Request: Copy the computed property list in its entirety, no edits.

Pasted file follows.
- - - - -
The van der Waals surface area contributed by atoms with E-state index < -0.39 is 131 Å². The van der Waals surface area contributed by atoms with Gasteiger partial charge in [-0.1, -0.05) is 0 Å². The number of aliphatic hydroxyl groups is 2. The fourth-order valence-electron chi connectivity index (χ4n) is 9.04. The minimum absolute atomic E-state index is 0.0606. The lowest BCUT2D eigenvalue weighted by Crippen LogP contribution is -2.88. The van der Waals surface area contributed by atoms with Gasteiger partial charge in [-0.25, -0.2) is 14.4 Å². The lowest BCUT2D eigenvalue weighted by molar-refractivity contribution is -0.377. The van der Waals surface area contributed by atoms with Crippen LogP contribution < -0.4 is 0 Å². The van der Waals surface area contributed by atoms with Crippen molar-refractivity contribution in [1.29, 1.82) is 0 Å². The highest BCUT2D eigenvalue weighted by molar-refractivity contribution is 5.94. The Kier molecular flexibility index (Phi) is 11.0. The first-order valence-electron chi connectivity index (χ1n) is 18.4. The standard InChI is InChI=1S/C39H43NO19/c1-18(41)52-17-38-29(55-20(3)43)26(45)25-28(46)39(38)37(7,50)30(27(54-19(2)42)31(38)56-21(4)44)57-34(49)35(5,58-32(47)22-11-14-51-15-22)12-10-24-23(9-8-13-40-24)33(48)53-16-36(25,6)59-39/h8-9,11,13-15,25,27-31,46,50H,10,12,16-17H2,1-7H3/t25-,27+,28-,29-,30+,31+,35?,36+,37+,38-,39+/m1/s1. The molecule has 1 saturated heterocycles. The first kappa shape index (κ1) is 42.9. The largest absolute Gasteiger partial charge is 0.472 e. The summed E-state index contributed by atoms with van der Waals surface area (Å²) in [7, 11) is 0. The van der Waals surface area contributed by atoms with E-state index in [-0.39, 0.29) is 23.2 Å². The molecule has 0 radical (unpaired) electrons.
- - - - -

The van der Waals surface area contributed by atoms with E-state index < -0.39 is 131 Å². The van der Waals surface area contributed by atoms with Gasteiger partial charge in [-0.1, -0.05) is 0 Å². The number of aliphatic hydroxyl groups is 2. The fourth-order valence-electron chi connectivity index (χ4n) is 9.04. The minimum absolute atomic E-state index is 0.0606. The lowest BCUT2D eigenvalue weighted by Crippen LogP contribution is -2.88. The van der Waals surface area contributed by atoms with Gasteiger partial charge in [-0.25, -0.2) is 14.4 Å². The lowest BCUT2D eigenvalue weighted by molar-refractivity contribution is -0.377. The van der Waals surface area contributed by atoms with Crippen LogP contribution < -0.4 is 0 Å². The van der Waals surface area contributed by atoms with Crippen molar-refractivity contribution in [1.29, 1.82) is 0 Å². The highest BCUT2D eigenvalue weighted by molar-refractivity contribution is 5.94. The Kier molecular flexibility index (Phi) is 11.0. The first-order valence-electron chi connectivity index (χ1n) is 18.4. The standard InChI is InChI=1S/C39H43NO19/c1-18(41)52-17-38-29(55-20(3)43)26(45)25-28(46)39(38)37(7,50)30(27(54-19(2)42)31(38)56-21(4)44)57-34(49)35(5,58-32(47)22-11-14-51-15-22)12-10-24-23(9-8-13-40-24)33(48)53-16-36(25,6)59-39/h8-9,11,13-15,25,27-31,46,50H,10,12,16-17H2,1-7H3/t25-,27+,28-,29-,30+,31+,35?,36+,37+,38-,39+/m1/s1. The molecule has 1 saturated heterocycles. The first kappa shape index (κ1) is 42.9. The largest absolute Gasteiger partial charge is 0.472 e. The summed E-state index contributed by atoms with van der Waals surface area (Å²) in [7, 11) is 0. The van der Waals surface area contributed by atoms with E-state index in [-0.39, 0.29) is 23.2 Å². The molecule has 0 radical (unpaired) electrons.